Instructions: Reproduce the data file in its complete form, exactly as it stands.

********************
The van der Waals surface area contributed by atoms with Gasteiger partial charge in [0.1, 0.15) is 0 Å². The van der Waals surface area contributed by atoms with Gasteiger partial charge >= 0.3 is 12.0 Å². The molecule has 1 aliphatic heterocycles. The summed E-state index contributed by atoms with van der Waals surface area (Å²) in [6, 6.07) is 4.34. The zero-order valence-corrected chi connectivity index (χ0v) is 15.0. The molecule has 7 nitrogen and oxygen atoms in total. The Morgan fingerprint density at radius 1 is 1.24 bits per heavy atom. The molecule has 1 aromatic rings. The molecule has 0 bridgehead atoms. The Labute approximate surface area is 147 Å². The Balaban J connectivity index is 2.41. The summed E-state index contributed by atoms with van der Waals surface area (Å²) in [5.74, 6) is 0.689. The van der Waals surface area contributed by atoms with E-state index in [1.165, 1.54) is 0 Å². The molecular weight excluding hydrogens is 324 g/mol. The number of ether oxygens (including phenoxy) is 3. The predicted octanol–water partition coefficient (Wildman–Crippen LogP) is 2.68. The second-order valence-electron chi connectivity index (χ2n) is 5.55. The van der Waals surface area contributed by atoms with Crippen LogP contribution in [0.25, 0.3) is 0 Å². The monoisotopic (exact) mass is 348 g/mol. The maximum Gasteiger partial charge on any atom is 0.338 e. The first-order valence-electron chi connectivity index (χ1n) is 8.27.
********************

The van der Waals surface area contributed by atoms with Gasteiger partial charge in [0.1, 0.15) is 0 Å². The van der Waals surface area contributed by atoms with Gasteiger partial charge >= 0.3 is 12.0 Å². The molecule has 1 aliphatic heterocycles. The summed E-state index contributed by atoms with van der Waals surface area (Å²) in [6, 6.07) is 4.34. The zero-order valence-corrected chi connectivity index (χ0v) is 15.0. The molecule has 7 nitrogen and oxygen atoms in total. The Morgan fingerprint density at radius 1 is 1.24 bits per heavy atom. The molecule has 1 aromatic rings. The molecule has 0 bridgehead atoms. The Labute approximate surface area is 147 Å². The Balaban J connectivity index is 2.41. The summed E-state index contributed by atoms with van der Waals surface area (Å²) in [5.74, 6) is 0.689. The van der Waals surface area contributed by atoms with E-state index in [1.165, 1.54) is 0 Å². The molecular weight excluding hydrogens is 324 g/mol. The number of ether oxygens (including phenoxy) is 3. The predicted octanol–water partition coefficient (Wildman–Crippen LogP) is 2.68. The second-order valence-electron chi connectivity index (χ2n) is 5.55. The van der Waals surface area contributed by atoms with Crippen LogP contribution in [0.25, 0.3) is 0 Å². The monoisotopic (exact) mass is 348 g/mol. The maximum Gasteiger partial charge on any atom is 0.338 e. The first-order valence-electron chi connectivity index (χ1n) is 8.27.